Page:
The Girl and the Bird

At the Cross Creek intersection, Melissa Burchett suddenly came upon the bloody posters, large placards at each corner. The congested traffic slowed for the spectacle. The light turned red. On the corner outside her window, two young girls, one maybe ten, the other seven or eight, held before them posters like shields. Their small blond indifferent faces floated above ghoulish enlarged photos of a dismembered fetus. On the corner to her right, a short, severe man with enormous eyes squawked scripture into a bullhorn. From across the street his angry, toad-like eyes drew a bead on Melissa. She looked away, up to the light.

"Abomination!" he shouted, slinging sweat from his hoof-shaped chin. "Abomination!"

Melissa covered her ears and squeezed shut her eyes. But the man's caustic incantations clawed through her trembling fingers. When the light turned, the screaming bullhorn followed her into the intersection like the panning action of a movie camera.

At home, she flung off her clothes, tossing the dry nursing pads into the bathroom trashcan before she stepped into the hot shower. She had bathed earlier, before the doctor's visit, but she always felt the need after an examination. Especially this one, her last.

A dark shadow swept across the highway like a giant black wing. A flash of raindrops the size of quarters instantly transformed the scorching black asphalt of Ebenezer Church Road into dense steam that hung over the windshield like a white veil. John Burchett felt for the wiper switch, touched his foot to the brake and imagined where the road ought to be. Then laser-like sunshine blinded him. When he looked up again, the bright road ahead was writhing with coils of damp heat, like ghostly serpents ascending from the blacktop. The sky above was blue.

He would tell his wife about the freak rainstorm, and maybe they would have a conversation. He gestured as he rehearsed. "Out of nowhere." He snapped his fingers, "Like 'at!" he said.

But upon entering their small living room, John thought better of it. Melissa sat wrapped in a thick white towel, her face turned to the window, away from the muted television screen. John waited at the door. Cast in the soft yellow sunlight, her figure brought to his mind an ancient painting from a book of Bible stories: one raised foot resting on the sofa, her knee up almost touching her breast, a wrist folded over the knee, the hand falling loosely, fingers hanging in the air, her eyes looking out at nothing. He shut the door as gently and deliberately as an intruder.

"Hey," he whispered.

"Hey," she said to the out yonder.

John waited at the door, then spoke again. "I'm getting us a cold beer," he said.

"Okay," Melissa said.

He shut the refrigerator and set the two beers on the counter. Outside the kitchen window, the blistering afternoon heat beat down upon the mobile homes that stepped up the Cumberland Mountains above Harrogate, and from their rooftops-turned-radiators, he saw the rising currents, twisting and fleeing like spirits. The surrounding dark forest shimmered.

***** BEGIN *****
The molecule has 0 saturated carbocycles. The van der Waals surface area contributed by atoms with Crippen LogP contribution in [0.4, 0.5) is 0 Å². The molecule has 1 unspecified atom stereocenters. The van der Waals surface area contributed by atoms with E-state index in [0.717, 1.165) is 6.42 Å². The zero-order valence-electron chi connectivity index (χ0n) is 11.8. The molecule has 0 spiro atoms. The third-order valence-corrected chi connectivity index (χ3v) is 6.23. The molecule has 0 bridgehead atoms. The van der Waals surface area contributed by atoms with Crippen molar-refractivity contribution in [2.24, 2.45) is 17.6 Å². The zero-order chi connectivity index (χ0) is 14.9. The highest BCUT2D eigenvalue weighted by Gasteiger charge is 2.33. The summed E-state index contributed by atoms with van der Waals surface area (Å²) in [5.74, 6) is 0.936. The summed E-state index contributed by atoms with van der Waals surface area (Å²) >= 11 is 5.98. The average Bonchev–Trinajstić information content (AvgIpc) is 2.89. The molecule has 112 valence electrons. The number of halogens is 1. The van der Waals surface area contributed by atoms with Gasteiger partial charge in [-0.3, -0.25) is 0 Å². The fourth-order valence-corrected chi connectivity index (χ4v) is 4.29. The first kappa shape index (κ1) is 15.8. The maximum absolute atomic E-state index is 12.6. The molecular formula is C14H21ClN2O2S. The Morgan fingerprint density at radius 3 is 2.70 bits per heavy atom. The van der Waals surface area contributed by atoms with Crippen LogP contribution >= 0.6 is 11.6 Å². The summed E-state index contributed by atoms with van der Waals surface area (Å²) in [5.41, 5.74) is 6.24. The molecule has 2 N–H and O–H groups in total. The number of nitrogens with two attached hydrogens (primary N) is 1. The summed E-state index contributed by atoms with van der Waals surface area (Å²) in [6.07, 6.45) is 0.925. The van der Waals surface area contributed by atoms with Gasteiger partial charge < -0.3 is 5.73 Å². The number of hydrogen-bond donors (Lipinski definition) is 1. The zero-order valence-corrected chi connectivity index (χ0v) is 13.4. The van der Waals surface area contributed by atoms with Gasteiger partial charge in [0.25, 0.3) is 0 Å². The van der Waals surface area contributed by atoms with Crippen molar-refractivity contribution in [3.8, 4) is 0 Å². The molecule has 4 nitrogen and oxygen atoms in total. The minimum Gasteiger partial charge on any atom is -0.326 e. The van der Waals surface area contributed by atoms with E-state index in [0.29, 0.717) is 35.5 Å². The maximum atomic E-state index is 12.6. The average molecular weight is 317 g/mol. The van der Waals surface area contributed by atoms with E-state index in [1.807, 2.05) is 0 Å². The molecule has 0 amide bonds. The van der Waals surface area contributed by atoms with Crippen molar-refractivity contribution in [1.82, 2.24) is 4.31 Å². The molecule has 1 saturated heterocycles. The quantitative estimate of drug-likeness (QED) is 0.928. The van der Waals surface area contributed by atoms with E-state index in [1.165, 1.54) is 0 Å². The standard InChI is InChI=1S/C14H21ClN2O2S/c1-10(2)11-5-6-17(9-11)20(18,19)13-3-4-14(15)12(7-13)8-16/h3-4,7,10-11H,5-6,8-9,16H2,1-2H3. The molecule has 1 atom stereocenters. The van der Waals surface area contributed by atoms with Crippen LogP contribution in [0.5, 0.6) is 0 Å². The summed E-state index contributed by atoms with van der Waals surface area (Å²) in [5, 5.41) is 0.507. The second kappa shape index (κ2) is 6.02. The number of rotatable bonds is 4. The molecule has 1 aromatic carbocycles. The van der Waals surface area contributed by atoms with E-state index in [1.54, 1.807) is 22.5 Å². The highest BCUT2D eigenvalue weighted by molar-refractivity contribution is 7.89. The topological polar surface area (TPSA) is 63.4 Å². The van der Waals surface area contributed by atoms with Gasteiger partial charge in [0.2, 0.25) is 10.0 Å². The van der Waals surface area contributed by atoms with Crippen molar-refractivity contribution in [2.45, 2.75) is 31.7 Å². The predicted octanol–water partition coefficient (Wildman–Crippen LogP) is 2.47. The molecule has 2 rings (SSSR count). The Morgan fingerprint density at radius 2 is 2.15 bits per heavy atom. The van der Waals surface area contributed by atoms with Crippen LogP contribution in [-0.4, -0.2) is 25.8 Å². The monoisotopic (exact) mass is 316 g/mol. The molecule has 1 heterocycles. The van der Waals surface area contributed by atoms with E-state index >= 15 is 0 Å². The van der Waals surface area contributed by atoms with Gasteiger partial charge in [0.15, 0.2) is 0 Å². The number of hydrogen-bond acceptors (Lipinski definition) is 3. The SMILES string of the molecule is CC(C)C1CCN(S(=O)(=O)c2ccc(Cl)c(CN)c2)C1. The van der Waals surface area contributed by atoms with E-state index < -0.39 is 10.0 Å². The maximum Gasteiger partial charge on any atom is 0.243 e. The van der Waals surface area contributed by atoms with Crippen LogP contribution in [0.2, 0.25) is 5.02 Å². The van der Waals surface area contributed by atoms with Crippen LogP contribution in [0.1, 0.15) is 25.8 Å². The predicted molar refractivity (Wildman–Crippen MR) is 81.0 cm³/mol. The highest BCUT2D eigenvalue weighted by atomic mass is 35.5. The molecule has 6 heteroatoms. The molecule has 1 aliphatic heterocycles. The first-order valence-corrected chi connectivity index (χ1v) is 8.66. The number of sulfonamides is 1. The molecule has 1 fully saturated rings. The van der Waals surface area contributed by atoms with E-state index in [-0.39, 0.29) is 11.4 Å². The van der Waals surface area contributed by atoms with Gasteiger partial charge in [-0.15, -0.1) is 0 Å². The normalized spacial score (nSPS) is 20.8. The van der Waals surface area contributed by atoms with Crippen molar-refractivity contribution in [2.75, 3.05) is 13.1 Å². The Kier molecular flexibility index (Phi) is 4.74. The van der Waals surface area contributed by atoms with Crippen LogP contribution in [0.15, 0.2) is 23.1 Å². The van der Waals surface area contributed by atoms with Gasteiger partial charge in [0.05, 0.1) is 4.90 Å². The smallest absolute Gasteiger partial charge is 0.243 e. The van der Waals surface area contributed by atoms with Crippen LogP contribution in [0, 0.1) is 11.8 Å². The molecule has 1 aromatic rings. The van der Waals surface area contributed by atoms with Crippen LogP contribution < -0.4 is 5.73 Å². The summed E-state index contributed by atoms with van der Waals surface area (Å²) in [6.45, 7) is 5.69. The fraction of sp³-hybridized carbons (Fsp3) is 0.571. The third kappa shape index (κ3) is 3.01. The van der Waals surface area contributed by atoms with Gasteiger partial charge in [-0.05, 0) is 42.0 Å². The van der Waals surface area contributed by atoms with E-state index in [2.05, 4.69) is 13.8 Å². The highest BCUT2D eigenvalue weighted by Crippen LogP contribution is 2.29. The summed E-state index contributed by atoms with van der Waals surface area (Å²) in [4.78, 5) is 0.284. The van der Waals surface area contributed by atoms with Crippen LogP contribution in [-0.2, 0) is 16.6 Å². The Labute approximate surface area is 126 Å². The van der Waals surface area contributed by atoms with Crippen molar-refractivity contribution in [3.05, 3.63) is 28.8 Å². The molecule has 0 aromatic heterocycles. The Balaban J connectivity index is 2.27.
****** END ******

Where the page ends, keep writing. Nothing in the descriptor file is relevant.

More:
John sat on the sofa beside his wife. They both drank. He considered curling his arm around her, then thought again. They raised their beers in silent unison. Then he did lift his hand and softly stroked her bare shoulder. He searched for good news. John wanted to give her good news. His wife deserved some good news.

His fingertips caressed a divot in the center of her back. "What's that?" he said.

"Where my bra snaps," she said. Again that vacant look settled in Melissa's eyes. "There was a protest at Cross Creek today," she said, turning her face toward him for the first time then quickly looking away.

"About what?"

"I got trapped at a light. I wanted to run it." He touched her hair, but she pulled away. "There were two little girls, probably sisters, holding up these huge posters of baby parts, with Ten Weeks and Twelve Weeks written under the pictures. A man, their daddy I'd guess, held one of those speaker horns at my window and shouted scripture." She stood, hugging the white towel and turned away from him. She spoke to the wall. "'Abomination!' he shouted. ‘God's wrath!'"

"But that's not the way it was," John whispered. "That's not what happened." He looked down at his empty beer can. "That had nothing to do with you."

"You'll never know," she said. "I'll never know. I don't know nothin'. The doctors don't know nothin'. You don't know nothin'. I don't even know who you are no more."

"Baby," he whispered, reaching for her. She pulled away from his touch. Her words trembled. "It tore me up, Johnny. It tore me up."

He took her hand. "I know," he said. She slowly turned, her eyes ablaze.

"You don't know shit," she said.

John looked down at the empty can, rolled it between his palms. "They'll move on to some other town tomorrow. You won't see them no more. I promise."

"You promise, huh? I had a promise, Johnny. I had a promise and I lost it. You promise? You promise? You can't imagine. What do you know? You got no idear."

She walked toward their bedroom. "We'll get through this," he said. "Time will heal." John didn't know that Melissa's obstetrician had said those words two hours earlier. His wife stopped and turned.

"I don't know who you are no more, I hate you."